You can also try adding other low-fat cheeses, such as different types of cottage cheese, to the cat’s home diet, in order to complement it with a delicious treat and satisfy your cat’s demanding appetite.
Although the most consumed cheeses in the world come from cow’s milk, there are also cheeses made with sheep, goat and buffalo milk.
Offering a small piece of parmesan cheese as a reward will reinforce her good behaviors and encourage your cat to continue learning.
However, it is important not to use food alone as positive reinforcement for cats, as it could cause rapid weight gain or create the expectancy that obedience should always be linked to receiving food in return.
The best thing is to alternate snacks with petting, games, compliments and moments of fun, which are also excellent rewards for your feline’s effort and intelligence.
Is It Safe To Feed Cats Parmesan Cheese?
It is safe to feed cats parmesan cheese if your cat eats the right type of parmesan cheese (eg. goat’s and sheep’s cheeses), and in very small quantities, as a possible snack or complement in homemade recipes.
However, there is no exact dose – the appropriate amount of parmesan cheese should be adjusted based on each feline’s size, weight, age and health status.
Therefore, it is essential to consult a veterinarian to choose the most appropriate diet based on nutritional needs.
A professional veterinarian can guide you about the introduction of parmesan cheese in your cat ‘s diet, and recommend the most appropriate and safe doses that will have a positive impact on your cat’s health.
Does your cat like parmesan cheese? Tell me in the comments below if you have consulted your vet about introducing this food into his diet.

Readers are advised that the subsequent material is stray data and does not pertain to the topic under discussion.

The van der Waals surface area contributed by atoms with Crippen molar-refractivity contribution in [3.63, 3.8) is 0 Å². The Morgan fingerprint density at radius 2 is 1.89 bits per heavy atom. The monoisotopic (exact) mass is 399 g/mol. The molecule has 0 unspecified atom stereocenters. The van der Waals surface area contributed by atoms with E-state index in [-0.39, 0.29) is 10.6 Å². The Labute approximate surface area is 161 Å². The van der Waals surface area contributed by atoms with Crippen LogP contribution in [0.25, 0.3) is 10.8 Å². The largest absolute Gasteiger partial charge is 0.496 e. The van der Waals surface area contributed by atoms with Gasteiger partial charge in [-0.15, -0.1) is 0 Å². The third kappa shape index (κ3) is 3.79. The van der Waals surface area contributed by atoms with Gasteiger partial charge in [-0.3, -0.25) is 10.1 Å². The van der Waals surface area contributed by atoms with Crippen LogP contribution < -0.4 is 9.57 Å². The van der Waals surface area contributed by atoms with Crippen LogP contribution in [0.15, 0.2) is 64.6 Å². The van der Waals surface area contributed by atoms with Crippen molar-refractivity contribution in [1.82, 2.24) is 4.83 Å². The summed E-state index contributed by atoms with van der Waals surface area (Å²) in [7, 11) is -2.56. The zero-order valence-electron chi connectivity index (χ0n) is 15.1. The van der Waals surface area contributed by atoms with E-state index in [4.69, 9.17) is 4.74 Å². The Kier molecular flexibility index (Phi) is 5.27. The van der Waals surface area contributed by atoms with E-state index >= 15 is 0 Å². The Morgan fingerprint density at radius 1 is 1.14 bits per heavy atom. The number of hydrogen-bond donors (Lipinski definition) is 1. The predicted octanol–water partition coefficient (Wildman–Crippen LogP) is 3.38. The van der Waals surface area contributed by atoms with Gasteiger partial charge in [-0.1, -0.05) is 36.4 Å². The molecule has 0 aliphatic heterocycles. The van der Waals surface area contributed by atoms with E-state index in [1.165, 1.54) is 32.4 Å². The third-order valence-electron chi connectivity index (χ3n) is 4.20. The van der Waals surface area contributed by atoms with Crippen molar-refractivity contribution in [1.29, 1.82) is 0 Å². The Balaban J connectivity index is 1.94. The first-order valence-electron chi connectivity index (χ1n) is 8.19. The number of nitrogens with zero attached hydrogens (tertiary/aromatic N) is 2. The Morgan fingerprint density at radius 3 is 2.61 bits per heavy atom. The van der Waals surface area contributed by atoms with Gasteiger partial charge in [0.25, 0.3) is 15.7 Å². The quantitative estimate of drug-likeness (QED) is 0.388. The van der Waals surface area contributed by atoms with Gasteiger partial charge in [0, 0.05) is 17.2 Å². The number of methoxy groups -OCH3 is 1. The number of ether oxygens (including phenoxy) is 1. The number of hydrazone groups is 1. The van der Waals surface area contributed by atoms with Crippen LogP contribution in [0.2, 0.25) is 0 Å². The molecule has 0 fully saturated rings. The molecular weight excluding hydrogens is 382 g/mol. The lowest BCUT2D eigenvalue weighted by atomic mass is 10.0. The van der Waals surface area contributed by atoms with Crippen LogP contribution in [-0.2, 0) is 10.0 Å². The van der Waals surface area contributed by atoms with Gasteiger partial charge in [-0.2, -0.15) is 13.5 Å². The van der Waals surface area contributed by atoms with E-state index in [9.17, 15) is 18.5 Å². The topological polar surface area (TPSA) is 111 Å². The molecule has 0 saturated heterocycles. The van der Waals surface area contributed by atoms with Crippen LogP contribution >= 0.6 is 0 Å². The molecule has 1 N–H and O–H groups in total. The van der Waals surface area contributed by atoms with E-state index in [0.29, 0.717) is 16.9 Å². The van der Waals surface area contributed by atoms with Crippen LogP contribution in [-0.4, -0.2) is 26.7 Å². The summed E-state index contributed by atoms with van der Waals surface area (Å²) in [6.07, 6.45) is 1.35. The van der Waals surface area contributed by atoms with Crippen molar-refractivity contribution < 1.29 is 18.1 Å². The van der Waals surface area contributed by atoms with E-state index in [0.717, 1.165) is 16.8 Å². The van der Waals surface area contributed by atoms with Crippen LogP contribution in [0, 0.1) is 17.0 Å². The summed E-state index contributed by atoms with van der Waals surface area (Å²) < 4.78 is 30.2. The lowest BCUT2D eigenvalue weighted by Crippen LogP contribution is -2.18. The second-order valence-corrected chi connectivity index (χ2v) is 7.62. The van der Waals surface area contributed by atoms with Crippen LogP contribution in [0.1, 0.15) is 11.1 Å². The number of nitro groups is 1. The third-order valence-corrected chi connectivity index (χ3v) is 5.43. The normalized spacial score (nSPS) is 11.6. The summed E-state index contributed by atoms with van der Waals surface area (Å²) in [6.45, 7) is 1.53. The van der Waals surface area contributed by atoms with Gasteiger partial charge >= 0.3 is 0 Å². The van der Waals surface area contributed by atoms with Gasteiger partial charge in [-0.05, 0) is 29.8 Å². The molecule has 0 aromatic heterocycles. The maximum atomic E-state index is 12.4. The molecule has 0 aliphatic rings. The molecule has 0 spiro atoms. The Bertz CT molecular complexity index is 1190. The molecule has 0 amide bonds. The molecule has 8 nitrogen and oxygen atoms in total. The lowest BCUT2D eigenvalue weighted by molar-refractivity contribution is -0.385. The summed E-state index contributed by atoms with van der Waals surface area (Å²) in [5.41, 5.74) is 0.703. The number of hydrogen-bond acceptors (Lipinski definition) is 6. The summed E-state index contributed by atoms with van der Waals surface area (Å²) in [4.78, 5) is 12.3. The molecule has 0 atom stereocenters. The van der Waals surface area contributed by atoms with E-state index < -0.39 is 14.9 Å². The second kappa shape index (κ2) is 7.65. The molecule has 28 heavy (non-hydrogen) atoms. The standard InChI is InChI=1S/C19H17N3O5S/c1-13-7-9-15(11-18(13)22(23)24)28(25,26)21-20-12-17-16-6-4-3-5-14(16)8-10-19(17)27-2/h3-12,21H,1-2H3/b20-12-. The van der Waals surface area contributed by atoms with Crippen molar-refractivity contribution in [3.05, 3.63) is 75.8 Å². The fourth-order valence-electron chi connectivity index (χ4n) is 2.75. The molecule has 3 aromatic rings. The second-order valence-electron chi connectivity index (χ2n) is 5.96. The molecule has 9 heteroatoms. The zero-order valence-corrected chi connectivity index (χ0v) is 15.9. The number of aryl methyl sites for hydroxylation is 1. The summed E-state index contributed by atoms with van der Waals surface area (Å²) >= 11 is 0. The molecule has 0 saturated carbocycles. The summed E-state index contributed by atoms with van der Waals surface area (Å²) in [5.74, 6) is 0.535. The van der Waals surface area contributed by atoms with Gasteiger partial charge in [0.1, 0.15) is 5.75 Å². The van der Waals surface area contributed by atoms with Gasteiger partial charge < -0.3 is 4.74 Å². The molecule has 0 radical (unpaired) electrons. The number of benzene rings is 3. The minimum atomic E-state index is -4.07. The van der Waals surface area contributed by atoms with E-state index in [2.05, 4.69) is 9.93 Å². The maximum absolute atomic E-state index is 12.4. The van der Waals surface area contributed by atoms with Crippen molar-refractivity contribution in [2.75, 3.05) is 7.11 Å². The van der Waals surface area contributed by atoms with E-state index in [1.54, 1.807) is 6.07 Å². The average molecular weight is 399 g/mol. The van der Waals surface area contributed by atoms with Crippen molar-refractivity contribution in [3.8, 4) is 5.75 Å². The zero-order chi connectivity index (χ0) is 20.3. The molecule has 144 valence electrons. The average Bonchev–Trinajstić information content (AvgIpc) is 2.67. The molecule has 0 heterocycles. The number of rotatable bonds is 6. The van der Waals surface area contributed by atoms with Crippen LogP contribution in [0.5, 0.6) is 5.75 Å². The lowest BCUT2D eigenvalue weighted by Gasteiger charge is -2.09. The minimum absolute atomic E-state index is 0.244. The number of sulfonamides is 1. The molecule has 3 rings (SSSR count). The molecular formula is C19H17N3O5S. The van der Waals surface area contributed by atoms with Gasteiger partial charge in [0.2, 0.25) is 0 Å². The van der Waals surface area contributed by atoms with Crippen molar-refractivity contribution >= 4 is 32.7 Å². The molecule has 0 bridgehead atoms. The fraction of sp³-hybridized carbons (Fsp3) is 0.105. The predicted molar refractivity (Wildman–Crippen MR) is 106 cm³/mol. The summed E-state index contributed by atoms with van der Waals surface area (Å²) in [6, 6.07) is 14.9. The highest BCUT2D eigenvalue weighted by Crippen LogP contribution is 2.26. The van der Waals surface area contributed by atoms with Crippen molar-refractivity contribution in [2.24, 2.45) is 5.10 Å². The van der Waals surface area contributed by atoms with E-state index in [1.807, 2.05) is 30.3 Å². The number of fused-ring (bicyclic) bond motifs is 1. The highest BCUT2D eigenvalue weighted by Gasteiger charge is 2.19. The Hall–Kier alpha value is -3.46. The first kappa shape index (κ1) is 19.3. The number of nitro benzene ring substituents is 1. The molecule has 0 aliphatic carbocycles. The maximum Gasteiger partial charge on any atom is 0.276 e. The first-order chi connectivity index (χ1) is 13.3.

In love with cats, their behavior and psychology. I am working hard on this blog to provide you with valuable information on everything cats. When I am not working on my blog, I study research articles and enjoy the time with my beloved cat Astra!
Cheese is generally considered to be a safe food for cats, but there are many potential problems, as well. In fact, there are so many potential problems that it may be easier to avoid cheese altogether. Before sharing a slice of Swiss with your kitty, there are some other questions to consider:
Are There Nutritional Benefits to Feeding Your Cat Cheese?
As obligate carnivores, cats rely on nutrients found only in animal products. “The simplest and most convenient way to meet the nutrient requirements of a cat,” the Clinical Nutrition Service explains, “is to provide them with a complete and balanced commercial diet formulated by a board-certified veterinary nutritionist or an individual with a PhD in animal nutrition.”
If your cat is getting all of his required nutrients from his diet, treats like cheese don’t have nutritional benefits.
Is Cheese Safe for Cats to Eat?
While the University of Missouri Small Animal Clinical Nutrition Service in Columbia, Mo., lists cheese as a safe food for cats, there are caveats.
- Cheese is considered to be safe for healthy cats. “So if your cat has a health condition, such as heart or kidney disease and needs a low-sodium diet, this general rule doesn’t apply,” Theresa Entriken, DVM, a veterinary consultant based in Leawood, Kan., says.